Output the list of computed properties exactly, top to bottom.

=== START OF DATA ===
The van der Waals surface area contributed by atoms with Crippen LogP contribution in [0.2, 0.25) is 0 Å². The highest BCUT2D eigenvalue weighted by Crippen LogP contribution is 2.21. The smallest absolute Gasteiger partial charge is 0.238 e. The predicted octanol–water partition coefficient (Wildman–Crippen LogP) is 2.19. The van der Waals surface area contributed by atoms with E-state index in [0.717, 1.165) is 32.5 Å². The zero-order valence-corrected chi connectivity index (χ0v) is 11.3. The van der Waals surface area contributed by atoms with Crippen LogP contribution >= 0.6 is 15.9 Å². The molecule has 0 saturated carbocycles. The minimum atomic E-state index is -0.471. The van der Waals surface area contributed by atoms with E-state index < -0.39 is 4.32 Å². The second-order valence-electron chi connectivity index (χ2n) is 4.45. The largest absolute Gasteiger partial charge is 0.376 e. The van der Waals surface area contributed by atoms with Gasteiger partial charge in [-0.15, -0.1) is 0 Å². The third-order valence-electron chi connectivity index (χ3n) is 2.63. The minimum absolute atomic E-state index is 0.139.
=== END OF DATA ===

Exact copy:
The van der Waals surface area contributed by atoms with Crippen LogP contribution in [0.2, 0.25) is 0 Å². The highest BCUT2D eigenvalue weighted by Crippen LogP contribution is 2.21. The smallest absolute Gasteiger partial charge is 0.238 e. The predicted octanol–water partition coefficient (Wildman–Crippen LogP) is 2.19. The van der Waals surface area contributed by atoms with E-state index in [0.717, 1.165) is 32.5 Å². The zero-order valence-corrected chi connectivity index (χ0v) is 11.3. The van der Waals surface area contributed by atoms with Crippen LogP contribution >= 0.6 is 15.9 Å². The molecule has 0 saturated carbocycles. The minimum atomic E-state index is -0.471. The van der Waals surface area contributed by atoms with E-state index < -0.39 is 4.32 Å². The second-order valence-electron chi connectivity index (χ2n) is 4.45. The largest absolute Gasteiger partial charge is 0.376 e. The van der Waals surface area contributed by atoms with Gasteiger partial charge in [-0.15, -0.1) is 0 Å². The third-order valence-electron chi connectivity index (χ3n) is 2.63. The minimum absolute atomic E-state index is 0.139.